This past Saturday, April 11th we all went out for a lovely afternoon watching a middle school IM volleyball tournament and Hopson Middle School. Then, Sam, Tony and I got a ride from the middle school prinicipal to NARL (National Arctic Research Lab) - which is a name for the area partially connected to our living quarters at Ilisagvik College. Every Saturday, the scientists that are in town give a talk open to the community on the projects they are working on here in Barrow. We decided we would check it out.
It was in the brand new science building behind Ilisagvik and they offered great snacks for the talk. The talk was on oil spills in the Arctic and it was very understandable. They presenter talked about the things that they need to consider in the case of an oil spill, different clean-up methods and described what they were working on for their project here. They were study some types of organismz that live under the ice and how they would be affected by oil spills. From there they can predict what might happen to the rest of the food web and surrounding environment.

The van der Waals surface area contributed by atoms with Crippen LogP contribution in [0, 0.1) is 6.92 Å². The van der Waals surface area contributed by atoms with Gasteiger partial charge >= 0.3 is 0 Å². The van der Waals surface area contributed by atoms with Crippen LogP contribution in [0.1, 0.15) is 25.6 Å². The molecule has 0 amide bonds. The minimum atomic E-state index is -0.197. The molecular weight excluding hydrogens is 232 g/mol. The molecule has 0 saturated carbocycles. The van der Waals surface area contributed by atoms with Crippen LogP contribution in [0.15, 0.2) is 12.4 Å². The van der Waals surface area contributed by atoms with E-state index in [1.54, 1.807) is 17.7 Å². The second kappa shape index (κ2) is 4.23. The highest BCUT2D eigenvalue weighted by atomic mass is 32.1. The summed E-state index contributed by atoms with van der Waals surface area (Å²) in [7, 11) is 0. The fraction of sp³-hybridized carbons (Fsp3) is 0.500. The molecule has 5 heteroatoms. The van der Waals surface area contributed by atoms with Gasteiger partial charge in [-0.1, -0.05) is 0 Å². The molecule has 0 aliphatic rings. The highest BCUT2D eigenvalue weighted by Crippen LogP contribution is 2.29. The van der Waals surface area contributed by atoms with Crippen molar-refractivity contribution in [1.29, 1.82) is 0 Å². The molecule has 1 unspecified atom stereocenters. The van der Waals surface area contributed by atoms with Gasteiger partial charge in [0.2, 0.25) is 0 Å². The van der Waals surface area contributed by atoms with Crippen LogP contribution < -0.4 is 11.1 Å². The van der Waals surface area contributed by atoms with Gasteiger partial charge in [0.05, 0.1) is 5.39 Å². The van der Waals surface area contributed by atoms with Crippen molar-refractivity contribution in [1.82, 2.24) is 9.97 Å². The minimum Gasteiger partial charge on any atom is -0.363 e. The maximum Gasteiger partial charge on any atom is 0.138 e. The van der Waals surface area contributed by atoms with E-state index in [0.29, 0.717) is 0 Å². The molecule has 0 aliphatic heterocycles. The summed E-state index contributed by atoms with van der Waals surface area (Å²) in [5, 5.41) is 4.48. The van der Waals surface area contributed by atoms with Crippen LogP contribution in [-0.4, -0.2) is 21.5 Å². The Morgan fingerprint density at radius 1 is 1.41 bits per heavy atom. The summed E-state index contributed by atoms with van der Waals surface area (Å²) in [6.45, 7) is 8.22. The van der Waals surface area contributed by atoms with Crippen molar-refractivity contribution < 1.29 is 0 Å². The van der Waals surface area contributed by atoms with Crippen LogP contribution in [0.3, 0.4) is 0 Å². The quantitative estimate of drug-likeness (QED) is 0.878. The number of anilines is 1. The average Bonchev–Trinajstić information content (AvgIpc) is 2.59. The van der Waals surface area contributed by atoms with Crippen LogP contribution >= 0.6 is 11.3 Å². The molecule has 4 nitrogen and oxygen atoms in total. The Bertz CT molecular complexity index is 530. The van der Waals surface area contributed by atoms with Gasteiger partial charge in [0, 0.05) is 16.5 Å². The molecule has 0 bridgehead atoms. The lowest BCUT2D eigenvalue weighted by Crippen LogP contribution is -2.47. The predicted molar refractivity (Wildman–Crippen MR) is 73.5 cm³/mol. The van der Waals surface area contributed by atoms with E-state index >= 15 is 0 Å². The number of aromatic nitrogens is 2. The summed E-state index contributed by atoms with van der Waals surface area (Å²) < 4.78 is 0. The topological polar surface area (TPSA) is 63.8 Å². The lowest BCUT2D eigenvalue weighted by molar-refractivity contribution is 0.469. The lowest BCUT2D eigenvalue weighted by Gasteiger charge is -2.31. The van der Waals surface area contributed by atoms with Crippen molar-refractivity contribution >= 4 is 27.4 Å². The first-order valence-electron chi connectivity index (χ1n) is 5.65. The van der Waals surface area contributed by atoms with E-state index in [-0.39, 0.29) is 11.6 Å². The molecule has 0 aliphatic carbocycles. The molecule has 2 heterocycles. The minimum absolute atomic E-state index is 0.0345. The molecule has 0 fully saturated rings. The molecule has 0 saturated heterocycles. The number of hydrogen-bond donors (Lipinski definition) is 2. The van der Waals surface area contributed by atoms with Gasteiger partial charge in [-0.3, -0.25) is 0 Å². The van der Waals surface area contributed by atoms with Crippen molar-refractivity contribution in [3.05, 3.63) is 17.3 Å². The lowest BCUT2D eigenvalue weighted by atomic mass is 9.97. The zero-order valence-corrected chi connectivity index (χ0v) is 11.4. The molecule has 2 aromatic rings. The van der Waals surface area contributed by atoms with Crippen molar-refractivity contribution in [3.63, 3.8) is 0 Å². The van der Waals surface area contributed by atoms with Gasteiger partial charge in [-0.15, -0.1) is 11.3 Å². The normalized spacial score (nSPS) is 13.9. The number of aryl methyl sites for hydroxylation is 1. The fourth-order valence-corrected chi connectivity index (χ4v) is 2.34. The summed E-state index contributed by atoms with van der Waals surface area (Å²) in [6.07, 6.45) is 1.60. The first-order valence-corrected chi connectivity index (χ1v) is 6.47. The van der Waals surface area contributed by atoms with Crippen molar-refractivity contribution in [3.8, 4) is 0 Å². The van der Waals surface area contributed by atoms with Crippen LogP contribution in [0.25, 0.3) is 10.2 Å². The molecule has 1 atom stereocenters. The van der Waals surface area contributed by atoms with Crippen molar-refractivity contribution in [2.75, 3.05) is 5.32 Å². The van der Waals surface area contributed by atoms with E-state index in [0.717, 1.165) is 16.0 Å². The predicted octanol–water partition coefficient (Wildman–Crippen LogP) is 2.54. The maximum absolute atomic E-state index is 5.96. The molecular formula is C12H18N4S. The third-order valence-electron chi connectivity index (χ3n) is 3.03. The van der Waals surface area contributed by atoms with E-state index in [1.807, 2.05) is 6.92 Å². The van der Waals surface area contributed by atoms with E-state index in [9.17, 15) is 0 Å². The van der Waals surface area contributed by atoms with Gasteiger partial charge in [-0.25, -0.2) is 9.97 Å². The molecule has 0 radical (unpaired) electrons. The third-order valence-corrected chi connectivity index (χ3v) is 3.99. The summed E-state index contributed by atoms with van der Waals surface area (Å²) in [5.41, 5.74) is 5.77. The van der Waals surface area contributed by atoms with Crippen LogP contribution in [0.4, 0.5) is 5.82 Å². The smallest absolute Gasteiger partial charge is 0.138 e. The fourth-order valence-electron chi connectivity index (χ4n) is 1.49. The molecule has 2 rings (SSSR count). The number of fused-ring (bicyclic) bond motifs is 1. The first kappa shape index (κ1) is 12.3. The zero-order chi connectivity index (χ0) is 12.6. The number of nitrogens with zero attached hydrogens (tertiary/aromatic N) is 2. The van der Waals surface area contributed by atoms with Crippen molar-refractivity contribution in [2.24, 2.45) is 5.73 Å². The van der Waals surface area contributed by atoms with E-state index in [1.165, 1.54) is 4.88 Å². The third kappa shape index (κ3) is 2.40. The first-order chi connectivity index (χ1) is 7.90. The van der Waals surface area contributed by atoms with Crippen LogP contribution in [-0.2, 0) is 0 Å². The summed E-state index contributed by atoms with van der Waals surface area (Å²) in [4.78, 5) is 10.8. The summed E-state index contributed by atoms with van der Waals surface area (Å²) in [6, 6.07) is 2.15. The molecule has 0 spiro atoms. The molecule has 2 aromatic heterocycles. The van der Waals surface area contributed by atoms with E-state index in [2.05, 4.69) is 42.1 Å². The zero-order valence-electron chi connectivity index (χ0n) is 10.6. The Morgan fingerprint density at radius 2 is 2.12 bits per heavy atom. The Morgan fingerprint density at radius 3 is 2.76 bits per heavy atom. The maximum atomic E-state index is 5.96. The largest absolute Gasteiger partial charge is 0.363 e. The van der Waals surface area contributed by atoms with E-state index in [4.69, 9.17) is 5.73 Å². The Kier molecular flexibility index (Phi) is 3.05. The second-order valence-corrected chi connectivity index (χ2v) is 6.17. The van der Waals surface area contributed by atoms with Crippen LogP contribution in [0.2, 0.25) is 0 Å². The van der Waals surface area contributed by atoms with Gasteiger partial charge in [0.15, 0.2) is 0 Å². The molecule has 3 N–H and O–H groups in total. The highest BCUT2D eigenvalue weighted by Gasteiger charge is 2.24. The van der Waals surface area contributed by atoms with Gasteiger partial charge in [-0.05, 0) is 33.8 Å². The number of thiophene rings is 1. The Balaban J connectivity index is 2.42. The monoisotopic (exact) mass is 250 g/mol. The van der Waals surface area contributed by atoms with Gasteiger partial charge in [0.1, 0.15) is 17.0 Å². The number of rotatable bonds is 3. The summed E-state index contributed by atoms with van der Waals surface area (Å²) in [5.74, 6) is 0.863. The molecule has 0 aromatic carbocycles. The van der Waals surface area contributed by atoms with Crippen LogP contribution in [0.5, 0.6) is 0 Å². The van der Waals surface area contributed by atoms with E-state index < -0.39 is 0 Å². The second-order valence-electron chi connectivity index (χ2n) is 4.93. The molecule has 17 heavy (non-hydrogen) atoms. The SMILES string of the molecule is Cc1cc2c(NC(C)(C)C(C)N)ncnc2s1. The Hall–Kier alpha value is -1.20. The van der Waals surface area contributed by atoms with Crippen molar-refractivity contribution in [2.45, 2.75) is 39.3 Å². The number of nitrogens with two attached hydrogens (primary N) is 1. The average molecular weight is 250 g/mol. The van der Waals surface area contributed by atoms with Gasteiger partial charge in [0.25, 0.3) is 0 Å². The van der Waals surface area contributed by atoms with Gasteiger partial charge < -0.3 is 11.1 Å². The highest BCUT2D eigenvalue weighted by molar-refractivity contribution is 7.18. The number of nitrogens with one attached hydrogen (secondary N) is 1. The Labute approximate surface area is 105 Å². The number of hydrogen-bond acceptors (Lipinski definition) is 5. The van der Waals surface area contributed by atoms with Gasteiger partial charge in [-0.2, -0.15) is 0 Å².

Then Steve Hastings the senior scientist of NARL (we are friends, we always see him in the dining hall) gave us a tour of the building and showed us the different rooms that each experiment/study is for. There was some laser beam thing, the freezers where they are studying the oil spill organisms, and the archeology room where they are excavating the point (navuk) with local college and high school students. That one is really cool. Barrow Point is slowly going underwater (probably due to global warming), so they need to work fast to excavate the graves, fossils and history. Steve then took us out to the “trailers” where they were doing some sort of eco-physics project. It was the coldest moment I had ever experienced here in Barow. It was about a 3 minute walk, but we had to go over huge snowdrifts created by the wind which also made it really cold. It was surely a true taste of the tundra. The scientists in the trailers explained what they were doing there and Steve described the project as “This is serious science.” Coming from the senior scientist at the Barrow Arctic Science Consortium, I'm pretty sure we witnessed something really cool and quite a big deal. To be honest, we really could not understand what they were really doing there. You can look at the picture and let me know if you can tell!